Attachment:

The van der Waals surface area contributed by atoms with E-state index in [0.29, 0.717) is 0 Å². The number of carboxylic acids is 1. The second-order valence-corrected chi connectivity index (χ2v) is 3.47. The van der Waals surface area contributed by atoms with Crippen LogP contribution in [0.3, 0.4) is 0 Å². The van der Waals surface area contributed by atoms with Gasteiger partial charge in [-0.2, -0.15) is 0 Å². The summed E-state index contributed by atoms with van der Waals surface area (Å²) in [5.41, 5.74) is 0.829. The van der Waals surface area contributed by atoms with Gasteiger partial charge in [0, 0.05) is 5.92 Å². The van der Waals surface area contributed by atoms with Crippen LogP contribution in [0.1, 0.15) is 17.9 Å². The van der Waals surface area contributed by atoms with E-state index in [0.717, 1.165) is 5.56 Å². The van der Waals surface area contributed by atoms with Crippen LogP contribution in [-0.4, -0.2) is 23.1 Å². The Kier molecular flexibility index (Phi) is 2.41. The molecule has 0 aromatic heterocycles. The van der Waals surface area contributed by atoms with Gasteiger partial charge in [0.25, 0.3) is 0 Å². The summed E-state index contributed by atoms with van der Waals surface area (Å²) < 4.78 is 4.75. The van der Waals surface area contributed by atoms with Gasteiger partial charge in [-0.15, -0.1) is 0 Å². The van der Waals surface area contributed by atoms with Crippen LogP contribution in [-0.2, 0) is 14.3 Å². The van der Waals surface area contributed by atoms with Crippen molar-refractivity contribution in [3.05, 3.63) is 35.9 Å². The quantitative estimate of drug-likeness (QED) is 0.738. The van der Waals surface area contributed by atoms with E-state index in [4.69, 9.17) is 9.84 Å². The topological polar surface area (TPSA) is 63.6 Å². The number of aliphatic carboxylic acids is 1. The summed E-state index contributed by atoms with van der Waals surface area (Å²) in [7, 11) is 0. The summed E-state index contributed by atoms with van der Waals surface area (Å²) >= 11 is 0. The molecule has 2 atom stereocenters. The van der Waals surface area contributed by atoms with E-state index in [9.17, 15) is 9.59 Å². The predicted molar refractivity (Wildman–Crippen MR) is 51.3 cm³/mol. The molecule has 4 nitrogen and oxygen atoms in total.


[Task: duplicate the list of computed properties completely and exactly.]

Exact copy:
The van der Waals surface area contributed by atoms with E-state index in [0.29, 0.717) is 0 Å². The number of carboxylic acids is 1. The second-order valence-corrected chi connectivity index (χ2v) is 3.47. The van der Waals surface area contributed by atoms with Crippen LogP contribution in [0.3, 0.4) is 0 Å². The van der Waals surface area contributed by atoms with Gasteiger partial charge in [-0.2, -0.15) is 0 Å². The summed E-state index contributed by atoms with van der Waals surface area (Å²) in [5.41, 5.74) is 0.829. The van der Waals surface area contributed by atoms with Gasteiger partial charge in [0, 0.05) is 5.92 Å². The van der Waals surface area contributed by atoms with Crippen LogP contribution in [0.1, 0.15) is 17.9 Å². The van der Waals surface area contributed by atoms with E-state index in [0.717, 1.165) is 5.56 Å². The van der Waals surface area contributed by atoms with Crippen LogP contribution in [-0.4, -0.2) is 23.1 Å². The Kier molecular flexibility index (Phi) is 2.41. The molecule has 0 aromatic heterocycles. The van der Waals surface area contributed by atoms with Gasteiger partial charge in [0.25, 0.3) is 0 Å². The summed E-state index contributed by atoms with van der Waals surface area (Å²) < 4.78 is 4.75. The van der Waals surface area contributed by atoms with Gasteiger partial charge in [-0.15, -0.1) is 0 Å². The van der Waals surface area contributed by atoms with Crippen LogP contribution in [-0.2, 0) is 14.3 Å². The van der Waals surface area contributed by atoms with Crippen molar-refractivity contribution in [3.05, 3.63) is 35.9 Å². The quantitative estimate of drug-likeness (QED) is 0.738. The van der Waals surface area contributed by atoms with E-state index in [4.69, 9.17) is 9.84 Å². The topological polar surface area (TPSA) is 63.6 Å². The number of aliphatic carboxylic acids is 1. The summed E-state index contributed by atoms with van der Waals surface area (Å²) in [7, 11) is 0. The summed E-state index contributed by atoms with van der Waals surface area (Å²) >= 11 is 0. The molecule has 2 atom stereocenters. The van der Waals surface area contributed by atoms with E-state index in [9.17, 15) is 9.59 Å². The predicted molar refractivity (Wildman–Crippen MR) is 51.3 cm³/mol. The molecule has 4 nitrogen and oxygen atoms in total.